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directed by Pat Jackson
USA 1950


Unheralded little thriller with a number of nice touches. Little Gigi Perreau (Susan) has the pivotal role and comes through beautifully. If we don't identify with her or her emotional trauma, the movie doesn't work. Fortunately, we do.


Looks like this was another B-movie from MGM's Dore Schary period when he was refashioning the studio's star-studded image. The under-rated Scott and Sothern are certainly playing against type, he as a kind-hearted father, she as a cold-hearted murderess. Oddly, the screenplay shares focus among these four players instead of centralizing one or two as is usually the case. In terms of actual screen time, it's probably Nancy Davis's movie, though she was likely too unknown to get star billing. Then too, whatever happened to Kristine Miller as Scott's faithless wife. She certainly looks the part and acts it wickedly.


Anyway, this all adds up to a very effective little thriller, proving that even though late to the party, MGM could B- movie with the best of them.

Excerpt of review from Doug Doepke for located HERE


Theatrical Release: 19 May 1950 (USA)

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DVD Review: Warner Home Video (Warner Archive Collection) - Region 0 - NTSC

Big thanks to Gregory Meshman for the Review!

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Warner Home Video

Region 0 - NTSC

Runtime 1:23:33

1.33:1 Original Aspect Ratio
Average Bitrate: 6.69 mb/s
NTSC 720x480 29.97 f/s

NOTE: The Vertical axis represents the bits transferred per second. The Horizontal is the time in minutes.


Audio Dolby Digital 2.0 (English)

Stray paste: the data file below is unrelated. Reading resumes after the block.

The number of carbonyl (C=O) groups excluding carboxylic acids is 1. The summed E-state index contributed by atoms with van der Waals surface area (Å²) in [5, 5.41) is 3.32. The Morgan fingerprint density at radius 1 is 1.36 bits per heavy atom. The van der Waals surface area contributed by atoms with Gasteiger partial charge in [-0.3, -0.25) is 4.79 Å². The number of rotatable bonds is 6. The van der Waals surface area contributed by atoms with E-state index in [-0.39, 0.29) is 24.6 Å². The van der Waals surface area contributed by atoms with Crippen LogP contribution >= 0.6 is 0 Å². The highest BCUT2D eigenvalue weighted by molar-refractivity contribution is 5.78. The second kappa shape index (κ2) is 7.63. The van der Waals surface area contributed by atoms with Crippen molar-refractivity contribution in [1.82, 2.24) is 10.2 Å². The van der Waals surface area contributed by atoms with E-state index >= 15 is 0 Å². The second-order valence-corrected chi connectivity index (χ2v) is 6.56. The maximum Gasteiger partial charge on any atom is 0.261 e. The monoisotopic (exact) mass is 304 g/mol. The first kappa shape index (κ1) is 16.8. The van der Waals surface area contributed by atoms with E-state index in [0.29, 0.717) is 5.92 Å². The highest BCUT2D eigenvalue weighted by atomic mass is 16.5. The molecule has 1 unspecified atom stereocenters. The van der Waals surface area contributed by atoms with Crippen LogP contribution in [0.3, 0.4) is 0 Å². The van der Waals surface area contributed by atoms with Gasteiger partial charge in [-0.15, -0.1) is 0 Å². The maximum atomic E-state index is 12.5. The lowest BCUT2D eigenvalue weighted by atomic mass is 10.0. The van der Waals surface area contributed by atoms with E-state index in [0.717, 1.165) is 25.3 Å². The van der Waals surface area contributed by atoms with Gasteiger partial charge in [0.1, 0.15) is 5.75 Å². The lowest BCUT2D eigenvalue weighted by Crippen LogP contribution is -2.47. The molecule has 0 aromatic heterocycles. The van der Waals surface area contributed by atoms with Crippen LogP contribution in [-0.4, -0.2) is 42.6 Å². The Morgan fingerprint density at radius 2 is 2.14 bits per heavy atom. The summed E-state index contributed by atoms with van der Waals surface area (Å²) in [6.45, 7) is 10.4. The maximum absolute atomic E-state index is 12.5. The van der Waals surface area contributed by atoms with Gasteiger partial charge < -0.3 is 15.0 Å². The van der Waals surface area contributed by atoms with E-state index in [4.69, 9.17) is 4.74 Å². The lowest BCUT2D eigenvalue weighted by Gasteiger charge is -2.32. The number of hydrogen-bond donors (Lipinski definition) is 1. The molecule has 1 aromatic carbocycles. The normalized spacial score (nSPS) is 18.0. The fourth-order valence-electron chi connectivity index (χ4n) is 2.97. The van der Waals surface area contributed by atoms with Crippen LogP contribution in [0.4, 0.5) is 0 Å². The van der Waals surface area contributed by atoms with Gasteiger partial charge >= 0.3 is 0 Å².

Subtitles None
Features Release Information:
Studio: Warner Home Video

Aspect Ratio:
Fullscreen - 1.33:1

Edition Details:
� Theatrical trailer (1:46)

DVD Release Date: October 13th, 2015
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Chapters 11





Shadow on the Wall, not to be confused with Columbia's The Shadow on the Window, represents MGM's entry in child in peril sub-genre of film noir cinema - RKO's The Window, Fox's A Blueprint for Murder or British noirs The Fallen Idol, Bang! You're Dead and The Weapon. Ann Sothern, after ten comedic Maisie pictures and being a recipient of A Letter to Three Wives, takes a center stage in this criminal drama as Dell Faring. In a fit of rage, she murders her sister Celia (Kristine Miller, Too Late for Tears) and sees Celia's husband, David (Zachary Scott) put on the death row for the murder. Only David's 6-year old daughter, Susan (very good Gigi Perreau) can identify the true murderer in the shadow on the wall she saw that night and Dell will stop at nothing for truth to come out. Ann Sothern is miscast in the dark role, although she would be back in noir territory in Fritz Lang's Blue Gardenia. Zachary Scott excelled in noir playing a vicious criminal (The Mask of Dimitrios), a sleasebag (Mildred Pierce), a money-hungry shark (Ruthless), a homme fatale (Danger Signal), a sadistic cripple (Whiplash), etc. but was as good in likable roles (The Southerner, The Unfaithful). In Shadow on the Wall, he is one of those likeable protagonists who gets short end of the stick in life, but his role becomes smaller after the murder. Most of the sleuthing to clear David's name is done by a children
psychiatrist (Nancy Reagan) and his lawyer (John McIntire).

The film makes a home video debut on made-on-demand disc from Warner Archive - strangely, it wasn't released under "Film Noir Collection" banner. The MGM production gets a new progressive transfer from a very good source. There is some noticeable damage, especially during the special effects shots, but overall the contrast is very good and blacks are deep. The mono soundtrack featuring an early score by André Previn (Scene of the Crime, Cause For Alarm!, The Fastest Gun Alive, Elmer Gantry, Long Day's Journey Into Night, Dead Ringer, Kiss Me, Stupid) has no damage and overall sounds fine. An original theatrical trailer is included as an extra. An interesting, not typical noir gets a very good release from Warner Archive Collection that would please any film noir fan.

  - Gregory Meshman


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